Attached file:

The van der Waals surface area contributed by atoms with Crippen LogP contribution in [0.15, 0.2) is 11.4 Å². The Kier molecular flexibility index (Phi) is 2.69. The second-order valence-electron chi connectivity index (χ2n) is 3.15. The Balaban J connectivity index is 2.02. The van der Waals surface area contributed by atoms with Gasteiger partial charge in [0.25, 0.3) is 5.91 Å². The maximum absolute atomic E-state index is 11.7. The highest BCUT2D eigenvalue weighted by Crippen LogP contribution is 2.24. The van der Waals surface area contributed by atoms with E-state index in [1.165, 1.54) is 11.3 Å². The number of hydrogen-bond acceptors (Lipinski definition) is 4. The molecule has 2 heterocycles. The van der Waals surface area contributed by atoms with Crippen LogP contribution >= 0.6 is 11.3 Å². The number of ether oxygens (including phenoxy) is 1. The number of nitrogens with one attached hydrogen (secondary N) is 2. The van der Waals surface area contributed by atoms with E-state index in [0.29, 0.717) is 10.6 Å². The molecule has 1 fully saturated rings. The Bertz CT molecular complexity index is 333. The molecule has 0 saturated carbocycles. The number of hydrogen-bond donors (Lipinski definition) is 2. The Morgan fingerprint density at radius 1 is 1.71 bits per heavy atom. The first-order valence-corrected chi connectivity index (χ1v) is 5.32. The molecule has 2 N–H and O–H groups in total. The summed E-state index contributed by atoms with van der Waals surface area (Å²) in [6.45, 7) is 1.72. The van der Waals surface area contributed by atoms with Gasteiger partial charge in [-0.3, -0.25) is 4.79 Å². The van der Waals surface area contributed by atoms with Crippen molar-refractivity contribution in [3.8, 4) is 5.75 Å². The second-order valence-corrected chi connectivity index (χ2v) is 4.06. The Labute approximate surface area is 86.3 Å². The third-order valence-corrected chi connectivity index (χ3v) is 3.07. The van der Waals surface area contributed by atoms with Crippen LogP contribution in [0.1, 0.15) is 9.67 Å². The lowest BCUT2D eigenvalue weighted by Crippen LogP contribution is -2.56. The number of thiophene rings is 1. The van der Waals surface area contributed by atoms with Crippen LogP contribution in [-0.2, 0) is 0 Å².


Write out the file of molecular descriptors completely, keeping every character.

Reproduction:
The van der Waals surface area contributed by atoms with Crippen LogP contribution in [0.15, 0.2) is 11.4 Å². The Kier molecular flexibility index (Phi) is 2.69. The second-order valence-electron chi connectivity index (χ2n) is 3.15. The Balaban J connectivity index is 2.02. The van der Waals surface area contributed by atoms with Gasteiger partial charge in [0.25, 0.3) is 5.91 Å². The maximum absolute atomic E-state index is 11.7. The highest BCUT2D eigenvalue weighted by Crippen LogP contribution is 2.24. The van der Waals surface area contributed by atoms with E-state index in [1.165, 1.54) is 11.3 Å². The number of hydrogen-bond acceptors (Lipinski definition) is 4. The molecule has 2 heterocycles. The van der Waals surface area contributed by atoms with Crippen LogP contribution >= 0.6 is 11.3 Å². The number of ether oxygens (including phenoxy) is 1. The number of nitrogens with one attached hydrogen (secondary N) is 2. The van der Waals surface area contributed by atoms with E-state index in [0.29, 0.717) is 10.6 Å². The molecule has 1 fully saturated rings. The Bertz CT molecular complexity index is 333. The molecule has 0 saturated carbocycles. The number of hydrogen-bond donors (Lipinski definition) is 2. The Morgan fingerprint density at radius 1 is 1.71 bits per heavy atom. The first-order valence-corrected chi connectivity index (χ1v) is 5.32. The molecule has 2 N–H and O–H groups in total. The summed E-state index contributed by atoms with van der Waals surface area (Å²) in [6.45, 7) is 1.72. The van der Waals surface area contributed by atoms with Gasteiger partial charge in [-0.3, -0.25) is 4.79 Å². The van der Waals surface area contributed by atoms with Crippen molar-refractivity contribution in [3.8, 4) is 5.75 Å². The second-order valence-corrected chi connectivity index (χ2v) is 4.06. The Labute approximate surface area is 86.3 Å². The third-order valence-corrected chi connectivity index (χ3v) is 3.07. The van der Waals surface area contributed by atoms with Crippen LogP contribution in [0.1, 0.15) is 9.67 Å². The lowest BCUT2D eigenvalue weighted by Crippen LogP contribution is -2.56. The number of thiophene rings is 1. The van der Waals surface area contributed by atoms with Crippen LogP contribution in [-0.2, 0) is 0 Å².